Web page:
It was refreshing to have a successful and well-executed program for the Inauguration of the Brong Ahafo Technical Support Unit Offices and Dissemination of the National HIV&AIDS, STI Policy at Sunyani in the Brong Ahafo Region. Participation was good. There were participants from the District and Municipal Assemblies, Representatives of Ministries, Departments and Agencies, representatives of the Regional House of Chiefs, Regional AIDS Committee (RAC) Members, Executives of the Regional NAP+, the Brong Ahafo Network of NGOs (BANGO), Civil Society Organisations, Faith-Based Organisations (FBOs), and the Media. The program was well facilitated by the consultant, Mrs. Estelle Matilda Asante, Mr. Cosmos Ohene-Adjei (Project Manager at GAC), Md. Mary Asante (Policy & Planning at GAC) under the distinguished chairmanship of the Regional Coordinating Director, Mr. Felix Chaahaah, with the able support of the Director-General of GAC, Dr. Angela El-Adas and the former HIV&AIDS Coordinator for BA, Mr. William Sopiimeh. Participants responded positively with good questions and contributions. All these were to augment the work of providing care and support for Persons Living with HIV.
After the hard day’s work, the team needed time to relax and rejuvenate the mind, the body, and the soul. The question was “are there any places around we can go site seeing?”. So we decided to go on a visit to the “Kristo Buase” Monastery in Techiman the next day. At 11:00 am the next day we had an hour tour of the Sunyani Township and then set off on an hour’s journey to the Monastery in Techiman.
The entrance to the site welcomed us with a beautiful natural view of a long stretch of cashew plantation. One could smell nature as we drove through the trees into the main tourist area. How refreshing! On arrival, the team was given a tour guide who took us around the site. The environment with many trees and shades looked neat like a well-managed village somewhere in the Eastern Region of Ghana where I once lived with my grandmother. With some guest houses built in between the rocks and amidst the trees you could sense that living in such an environment would be amazing. The appearance of the buildings and positioning of the trees gives them the perfect qualification as “Guest Houses under trees”.
Sign Post to the Krito Buase Monastery
You could appreciate the real handiwork of God on the site of the natural designs of the huge rocks. As if a modern 21st-century architect was purposely hired to carefully design and carve these stones. The spaces under the stones were large and formed shapes like an overhead interchange with a dual carriage underpass. The cool ambiance beneath these fascinating natural elements was enough to soothe our weary bodies. The long tunnel well carved in the heart of the rocks with well-tarred roads was intriguing. One would be tempted to think that these were manmade, but no they are really natural. The shade provided by these huge rocks were used by the ancient settlers for homes. You could see marks of domestic activities such as cooking and pounding by these ancient settlers. Today these places are used as prayer grounds where various Christian religious groups gather for prayer retreats. In fact, we met a group in fervent prayer beneath these rocks while their children engaged in vigorous hide and seek.
A portion of the huge rocks with an underpass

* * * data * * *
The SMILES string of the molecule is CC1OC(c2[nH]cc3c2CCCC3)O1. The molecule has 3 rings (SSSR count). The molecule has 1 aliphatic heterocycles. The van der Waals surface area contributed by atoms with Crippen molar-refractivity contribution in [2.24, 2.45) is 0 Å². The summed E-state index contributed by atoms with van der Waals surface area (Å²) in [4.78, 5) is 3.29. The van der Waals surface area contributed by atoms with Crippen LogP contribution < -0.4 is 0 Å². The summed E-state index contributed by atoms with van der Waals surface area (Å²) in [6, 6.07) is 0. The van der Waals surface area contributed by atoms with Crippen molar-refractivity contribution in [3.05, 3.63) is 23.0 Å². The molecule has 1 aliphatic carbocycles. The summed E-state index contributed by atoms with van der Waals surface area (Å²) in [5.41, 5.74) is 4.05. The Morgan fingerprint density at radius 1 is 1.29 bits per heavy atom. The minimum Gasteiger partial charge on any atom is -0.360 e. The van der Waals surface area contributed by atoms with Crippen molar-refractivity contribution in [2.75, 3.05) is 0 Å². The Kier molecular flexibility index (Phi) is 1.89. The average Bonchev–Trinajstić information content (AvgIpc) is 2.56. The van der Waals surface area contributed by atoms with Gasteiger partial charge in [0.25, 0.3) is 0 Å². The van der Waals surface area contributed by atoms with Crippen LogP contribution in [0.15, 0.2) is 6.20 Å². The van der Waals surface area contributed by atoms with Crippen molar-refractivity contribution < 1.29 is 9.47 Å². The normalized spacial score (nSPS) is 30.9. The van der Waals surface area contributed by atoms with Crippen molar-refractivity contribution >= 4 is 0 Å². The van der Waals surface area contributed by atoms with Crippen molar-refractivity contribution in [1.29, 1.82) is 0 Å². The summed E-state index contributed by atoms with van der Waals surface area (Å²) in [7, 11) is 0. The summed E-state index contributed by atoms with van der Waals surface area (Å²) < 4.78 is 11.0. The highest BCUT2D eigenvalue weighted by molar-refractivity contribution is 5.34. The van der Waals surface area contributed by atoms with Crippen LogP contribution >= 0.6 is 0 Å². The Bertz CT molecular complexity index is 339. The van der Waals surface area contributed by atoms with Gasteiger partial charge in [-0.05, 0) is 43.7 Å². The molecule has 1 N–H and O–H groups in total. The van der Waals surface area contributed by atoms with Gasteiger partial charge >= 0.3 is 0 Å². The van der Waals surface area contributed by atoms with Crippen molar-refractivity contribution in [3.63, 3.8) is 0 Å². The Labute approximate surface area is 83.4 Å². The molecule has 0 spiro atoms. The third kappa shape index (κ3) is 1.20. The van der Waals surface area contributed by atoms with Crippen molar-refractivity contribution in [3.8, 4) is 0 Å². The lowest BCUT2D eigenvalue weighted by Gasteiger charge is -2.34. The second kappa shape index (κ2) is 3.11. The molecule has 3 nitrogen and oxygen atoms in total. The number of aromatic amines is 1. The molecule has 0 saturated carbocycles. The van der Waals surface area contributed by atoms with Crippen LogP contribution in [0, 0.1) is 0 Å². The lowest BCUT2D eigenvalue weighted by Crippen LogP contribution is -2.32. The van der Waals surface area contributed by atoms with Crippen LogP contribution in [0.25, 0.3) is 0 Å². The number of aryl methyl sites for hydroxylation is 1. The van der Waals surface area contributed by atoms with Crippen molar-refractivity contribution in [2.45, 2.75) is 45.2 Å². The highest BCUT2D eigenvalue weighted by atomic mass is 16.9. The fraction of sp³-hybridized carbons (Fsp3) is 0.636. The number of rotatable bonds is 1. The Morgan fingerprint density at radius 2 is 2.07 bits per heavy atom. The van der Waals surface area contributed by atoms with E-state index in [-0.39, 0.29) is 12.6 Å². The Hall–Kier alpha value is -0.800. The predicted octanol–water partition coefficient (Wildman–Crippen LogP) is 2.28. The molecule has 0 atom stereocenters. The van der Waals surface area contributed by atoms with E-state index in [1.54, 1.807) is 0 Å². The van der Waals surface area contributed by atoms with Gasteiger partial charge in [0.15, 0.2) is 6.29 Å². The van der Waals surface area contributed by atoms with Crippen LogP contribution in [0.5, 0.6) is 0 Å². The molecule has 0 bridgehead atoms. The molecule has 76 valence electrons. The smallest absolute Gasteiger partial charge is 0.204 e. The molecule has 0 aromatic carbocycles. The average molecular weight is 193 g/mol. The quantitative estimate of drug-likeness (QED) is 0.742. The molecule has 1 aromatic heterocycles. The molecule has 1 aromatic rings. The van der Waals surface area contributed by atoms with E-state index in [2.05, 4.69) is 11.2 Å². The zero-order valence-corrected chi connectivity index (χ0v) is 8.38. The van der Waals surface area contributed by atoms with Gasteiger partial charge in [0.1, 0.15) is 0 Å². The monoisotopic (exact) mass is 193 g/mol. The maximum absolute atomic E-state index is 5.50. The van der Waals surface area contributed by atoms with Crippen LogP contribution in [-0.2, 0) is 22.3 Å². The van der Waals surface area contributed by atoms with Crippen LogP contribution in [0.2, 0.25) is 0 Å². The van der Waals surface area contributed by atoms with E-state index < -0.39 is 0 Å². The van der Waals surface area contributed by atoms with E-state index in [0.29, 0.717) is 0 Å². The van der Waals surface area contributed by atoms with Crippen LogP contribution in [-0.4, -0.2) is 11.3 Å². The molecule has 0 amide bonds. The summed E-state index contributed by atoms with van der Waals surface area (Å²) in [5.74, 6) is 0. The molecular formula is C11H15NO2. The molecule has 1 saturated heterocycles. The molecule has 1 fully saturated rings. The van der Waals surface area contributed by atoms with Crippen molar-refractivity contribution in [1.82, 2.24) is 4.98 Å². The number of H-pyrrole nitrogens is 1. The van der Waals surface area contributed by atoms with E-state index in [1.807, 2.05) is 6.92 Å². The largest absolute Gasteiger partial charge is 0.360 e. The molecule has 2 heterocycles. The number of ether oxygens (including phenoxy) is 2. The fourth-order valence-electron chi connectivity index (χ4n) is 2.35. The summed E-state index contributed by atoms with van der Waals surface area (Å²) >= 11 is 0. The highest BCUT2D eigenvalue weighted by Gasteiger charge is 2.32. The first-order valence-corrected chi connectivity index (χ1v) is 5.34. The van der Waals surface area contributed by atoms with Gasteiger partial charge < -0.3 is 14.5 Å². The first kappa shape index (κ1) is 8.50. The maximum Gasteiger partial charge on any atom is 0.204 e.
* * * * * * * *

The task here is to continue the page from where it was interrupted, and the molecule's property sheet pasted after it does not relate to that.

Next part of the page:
The other side of this long chain of the mountain was a reservoir built on the rocks to collect and store water from underneath the rocks. The team decided to climb these relatively steep rocks to its top to have a better view of what was up there. This was a hilarious moment – the females among us had to go through some difficult motions with the support of the equally afraid men to get up there. It was interesting to be up to the rocks. The scene from above was splendid. Climbing down was equally challenging once again especially with our female counterparts. But with all this, I learned a great lesson. As I watched Mrs. Estelle Appiah, at her age and in slippers, putting in all the efforts to ascend and descend the steep rocks I told myself “there is nothing you cannot do if you set your heart and mind to do it”. This woman continued to fascinate me as we took the tour. She looked and sounded enthused at every step she took – life indeed is meant to be enjoyed!
Mrs. Estelle Appiah being supported to climb the rock
After the tour, we inquired about the abundance of cashew around. We were told that the cashew plants surrounding the Monastery cover an area of more than 200 acres of land. The cashew fruit is used in producing cashew wine while the nuts are roasted and packaged. The nuts are also used in making marmalade of different types and flavors. At the mention of “wine”, everyone started smiling for obvious reasons. We did not just smile we inquired of it and we bought some. Just when we were about leaving the question came “can we have some of the cashew fruits?” And the answer was “yes but please leave the nuts on the ground for us”. On our way out of the monastery, we kept looking out for those cashew trees with the bright red fruits hanging from their branches. Immediately we spotted them, we stopped and jumped into the farm and helped ourselves with as many as our hands could carry. There again I was so fascinated with the vigor and enthusiasm with which my Auntie took a bite of one of the juicy fruits. I asked “is it nice” and with joy, she answered, “mmmm, it’s sweet”. After having enough we embarked on the journey back to Sunyani fulfilled. After all, there is life and happiness after HIV.
The tour team and their guide on top of the huge rocks
The Ghana AIDS Commission is a supra-ministerial and multi-sectoral body established under the Chairmanship of H. E. the President of the Republic of Ghana by Act 2016, Act 938 of Parliament. The objective of the Commission is to formulate policy on the HIV and AIDS epidemic and...find out more